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International Mobile Telecommunications-2000 (IMT-2000), better known as 3G or 3rd Generation, is a family of standards for mobile telecommunications defined by the International Telecommunication Union, which includes GSM EDGE, UMTS, and CDMA2000 as well as DECT and WiFi. Services include wide-area wireless voice telephone, video calls, and wireless data, all in a mobile environment. Compared to 2G and 2.5G services, 3G allows simultaneous use of speech and data services and higher data rates (up to 14.0 Mbit/s on the downlink and 5.8 Mbit/s on the uplink with HSPA+). Thus, 3G networks enable network operators to offer users a wider range of more advanced services while achieving greater network capacity through improved spectral efficiency.

The International Telecommunication Union (ITU) defined the third generation (3G) of mobile telephony standards – IMT-2000 – to facilitate growth, increase bandwidth, and support more diverse applications. For example, GSM (the current most popular cellular phone standard) could deliver not only voice, but also circuit-switched data at download rates up to 14.4 kbps. But to support mobile multimedia applications, 3G had to deliver packet-switched data with better spectral efficiency, at far greater bandwidths.


In 1999, ITU approved five radio interfaces for IMT-2000 as a part of the ITU-R M.1457 Recommendation; WiMAX was added in 2007.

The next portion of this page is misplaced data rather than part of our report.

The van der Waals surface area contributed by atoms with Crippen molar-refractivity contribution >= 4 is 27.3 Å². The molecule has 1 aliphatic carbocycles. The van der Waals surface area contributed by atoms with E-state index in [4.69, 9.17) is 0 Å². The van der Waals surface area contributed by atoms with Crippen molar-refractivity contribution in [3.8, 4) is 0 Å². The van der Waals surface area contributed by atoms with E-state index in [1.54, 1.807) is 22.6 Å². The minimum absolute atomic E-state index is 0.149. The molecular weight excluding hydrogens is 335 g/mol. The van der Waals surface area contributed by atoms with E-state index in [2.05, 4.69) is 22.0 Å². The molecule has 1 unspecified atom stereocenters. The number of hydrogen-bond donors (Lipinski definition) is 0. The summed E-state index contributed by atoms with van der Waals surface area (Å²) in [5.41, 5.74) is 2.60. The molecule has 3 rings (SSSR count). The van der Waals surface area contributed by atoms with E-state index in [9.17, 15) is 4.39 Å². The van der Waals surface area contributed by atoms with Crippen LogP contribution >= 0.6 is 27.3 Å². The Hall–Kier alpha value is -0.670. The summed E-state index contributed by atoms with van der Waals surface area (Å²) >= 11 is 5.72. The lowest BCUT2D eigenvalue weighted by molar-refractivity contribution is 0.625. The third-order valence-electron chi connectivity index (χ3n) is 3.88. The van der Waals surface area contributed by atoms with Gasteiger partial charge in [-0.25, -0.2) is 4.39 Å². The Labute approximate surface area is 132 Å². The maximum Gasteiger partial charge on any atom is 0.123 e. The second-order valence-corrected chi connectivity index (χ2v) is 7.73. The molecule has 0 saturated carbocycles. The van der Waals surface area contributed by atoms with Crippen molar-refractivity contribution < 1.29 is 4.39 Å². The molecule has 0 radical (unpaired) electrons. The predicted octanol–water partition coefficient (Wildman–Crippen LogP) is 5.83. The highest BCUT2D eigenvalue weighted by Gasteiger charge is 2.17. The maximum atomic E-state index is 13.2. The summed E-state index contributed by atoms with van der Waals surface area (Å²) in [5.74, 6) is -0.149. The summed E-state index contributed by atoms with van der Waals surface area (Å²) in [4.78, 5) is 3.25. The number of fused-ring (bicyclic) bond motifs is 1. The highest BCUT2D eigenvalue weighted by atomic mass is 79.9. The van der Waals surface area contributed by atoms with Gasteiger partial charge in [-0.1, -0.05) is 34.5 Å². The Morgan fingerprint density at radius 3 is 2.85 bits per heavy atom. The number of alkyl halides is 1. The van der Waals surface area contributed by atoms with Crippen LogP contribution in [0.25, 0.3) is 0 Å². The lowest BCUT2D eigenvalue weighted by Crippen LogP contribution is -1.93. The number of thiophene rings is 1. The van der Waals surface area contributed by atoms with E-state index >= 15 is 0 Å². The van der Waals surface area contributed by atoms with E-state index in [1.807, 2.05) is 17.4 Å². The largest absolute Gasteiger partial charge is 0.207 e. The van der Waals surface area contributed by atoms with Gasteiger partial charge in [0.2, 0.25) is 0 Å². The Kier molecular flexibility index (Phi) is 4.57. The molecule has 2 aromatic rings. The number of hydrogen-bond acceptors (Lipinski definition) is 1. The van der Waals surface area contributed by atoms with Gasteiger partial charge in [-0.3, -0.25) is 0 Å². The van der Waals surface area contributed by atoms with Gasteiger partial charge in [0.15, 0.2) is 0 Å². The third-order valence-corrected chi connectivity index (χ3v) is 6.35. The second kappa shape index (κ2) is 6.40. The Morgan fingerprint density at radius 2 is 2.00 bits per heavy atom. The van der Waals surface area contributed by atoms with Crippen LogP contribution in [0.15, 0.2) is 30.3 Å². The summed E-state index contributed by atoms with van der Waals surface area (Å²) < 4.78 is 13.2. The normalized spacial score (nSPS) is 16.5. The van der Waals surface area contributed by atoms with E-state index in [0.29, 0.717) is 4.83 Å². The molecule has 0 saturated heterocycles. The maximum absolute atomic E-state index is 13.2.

There are evolutionary standards that are backwards-compatible extensions to pre-existing 2G networks as well as revolutionary standards that require all-new networks and frequency allocations. The later group is the UMTS family, which consists of standards developed for IMT-2000, as well as the independently-developed standards DECT and WiMAX, which were included because they fit the IMT-2000 definition.

Overview of 3G/IMT-2000 standards
ITU IMT-2000 common name(s) bandwidth of data pre-4G duplex channel description geographical areas
TDMA Single‑Carrier (IMT‑SC) EDGE (UWT-136) EDGE Evolution none FDD TDMA evolutionary upgrade to GSM/GPRS worldwide, except Japan and South Korea
CDMA Multi‑Carrier (IMT‑MC) CDMA2000 EV-DO UMB CDMA evolutionary upgrade to cdmaOne (IS-95) Americas, Asia, some others
CDMA Direct Spread (IMT‑DS) UMTS W-CDMA HSPA LTE family of revolutionary standards. worldwide
FDMA/TDMA (IMT‑FT) DECT none FDMA/TDMA short-range; standard for cordless phones Europe, USA
IP‑OFDMA WiMAX (IEEE 802.16) OFDMA late addition worldwide

While EDGE is part of the 3G standard, most GSM/UMTS phones report EDGE (“2.75G”) and UMTS (“3G”) network availability as separate functionality.


The first pre-commercial 3G network was launched by NTT DoCoMo in Japanmarker branded FOMA, in May 2001 on a pre-release of W-CDMA technology. The first commercial launch of 3G was also by NTT DoCoMo in Japan on October 1, 2001, although it was initially somewhat limited in scope; broader availability was delayed by apparent concerns over reliability. The second network to go commercially live was by SK Telecom in South Koreamarker on the 1xEV-DO technology in January 2002. By May 2002 the second South Korean 3G network was by KTF on EV-DO and thus the Koreans were the first to see competition among 3G operators.